Ain't Democracy Appealing?
As we all know, the next election will probably not be decided by you or me.
That’s because for the vast majority of us, we live in a constituency that is almost certain to deliver the same result as it always has done.
In my case, it will be Labour. It has been Labour for some time… though – and this almost blows my argument apart before I even start – it was once a Tory seat.
But what gets me back on track is that the change was down to demographics, as the fortunate middle class or the working class who succeeded moved out, leaving behind the classic Labour voter.
Demographics is always the most tedious of electoral explanations. It basically means people have moved. Or favourable things have happened in the birth or migration rates for certain populations. Hardly a principled sign that people have thought carefully about the alternatives presented to them and made a positive choice for one party over another…
Anyway – these safe seats mean that any election bypasses most of us by. Some of us may be fortunate enough to experience the clamour of a by-election. But, again, they are the lucky few.
Ferdinand Mount, a name I’d rather forgot from my politics degree, estimated that there are around 800,000 people in the marginal seats across the UK who decide which party gets elected to power. Hardly a sign of a burgeoning, flourishing democracy.
The rest of us have to be content with our vote merely showing up in the popular vote figures as Jeremy Vine dances in front of the new laser-powered swingometer. And, as the Americans will tell you, the national popular vote doesn’t really count for much.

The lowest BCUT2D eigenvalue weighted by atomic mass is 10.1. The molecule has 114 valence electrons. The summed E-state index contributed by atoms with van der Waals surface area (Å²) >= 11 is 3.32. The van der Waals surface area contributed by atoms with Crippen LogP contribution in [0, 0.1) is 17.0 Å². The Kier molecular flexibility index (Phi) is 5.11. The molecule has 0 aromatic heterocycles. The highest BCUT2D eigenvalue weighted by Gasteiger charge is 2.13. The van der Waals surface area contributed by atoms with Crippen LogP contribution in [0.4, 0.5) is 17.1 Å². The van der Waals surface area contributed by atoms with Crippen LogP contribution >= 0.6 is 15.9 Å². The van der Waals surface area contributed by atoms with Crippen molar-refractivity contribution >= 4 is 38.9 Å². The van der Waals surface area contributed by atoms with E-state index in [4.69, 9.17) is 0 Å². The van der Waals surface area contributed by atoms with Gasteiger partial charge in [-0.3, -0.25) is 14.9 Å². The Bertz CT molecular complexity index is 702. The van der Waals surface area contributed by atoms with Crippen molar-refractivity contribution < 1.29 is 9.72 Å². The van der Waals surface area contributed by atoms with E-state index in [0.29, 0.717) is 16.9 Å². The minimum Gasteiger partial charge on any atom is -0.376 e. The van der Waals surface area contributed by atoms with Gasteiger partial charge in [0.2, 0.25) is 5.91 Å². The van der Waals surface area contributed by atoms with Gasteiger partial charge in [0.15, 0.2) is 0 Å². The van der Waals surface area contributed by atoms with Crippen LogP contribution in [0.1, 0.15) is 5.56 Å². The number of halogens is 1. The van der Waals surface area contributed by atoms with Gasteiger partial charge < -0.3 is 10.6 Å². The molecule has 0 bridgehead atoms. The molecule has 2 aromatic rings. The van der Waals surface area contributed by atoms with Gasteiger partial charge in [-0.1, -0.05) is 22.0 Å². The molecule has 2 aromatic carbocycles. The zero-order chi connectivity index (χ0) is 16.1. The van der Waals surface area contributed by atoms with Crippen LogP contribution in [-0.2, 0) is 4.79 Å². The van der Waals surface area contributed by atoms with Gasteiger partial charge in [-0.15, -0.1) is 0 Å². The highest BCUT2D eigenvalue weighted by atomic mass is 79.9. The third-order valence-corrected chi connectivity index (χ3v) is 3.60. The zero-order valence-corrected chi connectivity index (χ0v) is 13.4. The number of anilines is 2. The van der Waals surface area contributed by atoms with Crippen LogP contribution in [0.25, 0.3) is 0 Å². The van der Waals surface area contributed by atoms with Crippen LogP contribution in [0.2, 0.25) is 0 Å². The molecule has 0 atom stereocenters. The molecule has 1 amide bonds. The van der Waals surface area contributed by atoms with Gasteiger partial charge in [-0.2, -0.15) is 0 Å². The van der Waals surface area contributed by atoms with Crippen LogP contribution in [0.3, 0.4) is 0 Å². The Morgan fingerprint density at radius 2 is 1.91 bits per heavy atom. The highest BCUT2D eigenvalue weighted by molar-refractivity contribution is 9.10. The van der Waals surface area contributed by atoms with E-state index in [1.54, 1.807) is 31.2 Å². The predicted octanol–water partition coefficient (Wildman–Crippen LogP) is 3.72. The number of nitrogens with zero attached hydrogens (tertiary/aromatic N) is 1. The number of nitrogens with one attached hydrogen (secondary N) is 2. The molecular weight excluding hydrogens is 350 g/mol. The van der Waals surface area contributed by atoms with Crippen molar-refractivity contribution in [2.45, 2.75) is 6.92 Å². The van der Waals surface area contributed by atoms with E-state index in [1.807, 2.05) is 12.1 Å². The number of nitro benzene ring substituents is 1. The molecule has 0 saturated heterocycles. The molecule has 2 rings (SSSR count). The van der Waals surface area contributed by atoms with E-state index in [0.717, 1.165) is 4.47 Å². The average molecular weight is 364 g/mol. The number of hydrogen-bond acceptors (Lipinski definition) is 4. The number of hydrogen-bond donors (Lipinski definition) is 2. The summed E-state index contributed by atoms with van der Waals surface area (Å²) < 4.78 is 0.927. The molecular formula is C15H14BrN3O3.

In some ways, all of this rather shines a revealing light on the pointlessness of democracy. Rational choice theory would suggest that for the average, rational, self-interested Joe or Joeina, the costs of voting far outweigh the benefits. The chances of being the one who casts the decisive vote in an election are as close to zero as they possibly can be. Results are rarely tied, or go one either way, so there’s no incentive for a voter to think “If I hadn’t voted… X would have won”.
And yet most of us still vote. And not just the lucky 800,000. I will still be there casting my ballot, no matter how futile the whole operation. No matter how obvious it is that the useless Labour clown will win.
Part of the problem is, of course, the electoral system. First Past The Post gives us all of these safe seats in the first place. Genuine electoral reform – using the Single Transferable Vote – would give us a chance to make some progress. It would give more of the people the chance to influence the result, rather than simply focusing on the narrow whims of the elite band who matter in the marginal seats: seats which do not reflect the full diversity of Britain today.
But even with that, genuine democratic choice will still remain the preserve of the few. After all, the necessary evil of the party system, and the nature of our Westminster-centric democracy are two of the greatest barriers which keep people out of the loop.
And then there will always remain the stubborn, and growing, ranks of the non-voter. Those who just don’t care either way but will moan all the same.
All of this adds up to a rather unsatisfactory outcome. Democracy is our best bet, in spite of all its flaws, all its failings, and the willingness of the people who live under it to become apathetic and unappreciative of the benefits it brings.
Democracy: the least-worst option.